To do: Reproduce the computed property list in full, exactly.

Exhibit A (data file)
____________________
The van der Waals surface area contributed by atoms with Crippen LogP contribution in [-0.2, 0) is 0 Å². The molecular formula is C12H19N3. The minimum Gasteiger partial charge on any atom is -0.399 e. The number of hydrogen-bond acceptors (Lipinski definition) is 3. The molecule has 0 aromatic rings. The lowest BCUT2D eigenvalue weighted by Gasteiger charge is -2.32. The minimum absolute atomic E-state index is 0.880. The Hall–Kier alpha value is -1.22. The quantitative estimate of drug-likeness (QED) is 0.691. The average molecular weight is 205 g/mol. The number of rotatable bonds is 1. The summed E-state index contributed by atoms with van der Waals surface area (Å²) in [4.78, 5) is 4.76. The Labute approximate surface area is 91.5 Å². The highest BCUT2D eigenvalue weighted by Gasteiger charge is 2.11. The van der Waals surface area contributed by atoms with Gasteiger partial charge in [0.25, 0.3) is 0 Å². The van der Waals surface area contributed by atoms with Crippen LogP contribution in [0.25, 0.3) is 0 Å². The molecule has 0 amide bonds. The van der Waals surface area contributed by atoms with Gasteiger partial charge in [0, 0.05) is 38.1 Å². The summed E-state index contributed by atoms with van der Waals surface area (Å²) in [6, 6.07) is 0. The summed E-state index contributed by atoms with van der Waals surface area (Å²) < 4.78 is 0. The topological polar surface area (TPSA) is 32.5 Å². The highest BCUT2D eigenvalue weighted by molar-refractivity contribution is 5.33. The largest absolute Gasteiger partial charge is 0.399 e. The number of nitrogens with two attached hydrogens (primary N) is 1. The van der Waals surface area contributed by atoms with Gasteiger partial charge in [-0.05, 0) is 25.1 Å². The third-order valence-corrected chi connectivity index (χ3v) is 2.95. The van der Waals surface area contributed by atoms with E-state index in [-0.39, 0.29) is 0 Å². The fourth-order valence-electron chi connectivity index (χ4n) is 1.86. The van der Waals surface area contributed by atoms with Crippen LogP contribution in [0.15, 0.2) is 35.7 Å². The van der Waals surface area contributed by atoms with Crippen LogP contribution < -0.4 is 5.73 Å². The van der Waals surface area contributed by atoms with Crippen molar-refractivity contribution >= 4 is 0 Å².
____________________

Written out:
The van der Waals surface area contributed by atoms with Crippen LogP contribution in [-0.2, 0) is 0 Å². The molecular formula is C12H19N3. The minimum Gasteiger partial charge on any atom is -0.399 e. The number of hydrogen-bond acceptors (Lipinski definition) is 3. The molecule has 0 aromatic rings. The lowest BCUT2D eigenvalue weighted by Gasteiger charge is -2.32. The minimum absolute atomic E-state index is 0.880. The Hall–Kier alpha value is -1.22. The quantitative estimate of drug-likeness (QED) is 0.691. The average molecular weight is 205 g/mol. The number of rotatable bonds is 1. The summed E-state index contributed by atoms with van der Waals surface area (Å²) in [4.78, 5) is 4.76. The Labute approximate surface area is 91.5 Å². The highest BCUT2D eigenvalue weighted by Gasteiger charge is 2.11. The van der Waals surface area contributed by atoms with Gasteiger partial charge in [0.25, 0.3) is 0 Å². The van der Waals surface area contributed by atoms with Crippen LogP contribution in [0.25, 0.3) is 0 Å². The molecule has 0 amide bonds. The van der Waals surface area contributed by atoms with Gasteiger partial charge in [0, 0.05) is 38.1 Å². The summed E-state index contributed by atoms with van der Waals surface area (Å²) in [6, 6.07) is 0. The summed E-state index contributed by atoms with van der Waals surface area (Å²) < 4.78 is 0. The topological polar surface area (TPSA) is 32.5 Å². The highest BCUT2D eigenvalue weighted by molar-refractivity contribution is 5.33. The largest absolute Gasteiger partial charge is 0.399 e. The number of nitrogens with two attached hydrogens (primary N) is 1. The van der Waals surface area contributed by atoms with Gasteiger partial charge in [-0.05, 0) is 25.1 Å². The third-order valence-corrected chi connectivity index (χ3v) is 2.95. The van der Waals surface area contributed by atoms with E-state index in [-0.39, 0.29) is 0 Å². The fourth-order valence-electron chi connectivity index (χ4n) is 1.86. The van der Waals surface area contributed by atoms with Crippen LogP contribution in [0.15, 0.2) is 35.7 Å². The van der Waals surface area contributed by atoms with Crippen LogP contribution < -0.4 is 5.73 Å². The van der Waals surface area contributed by atoms with Crippen molar-refractivity contribution >= 4 is 0 Å².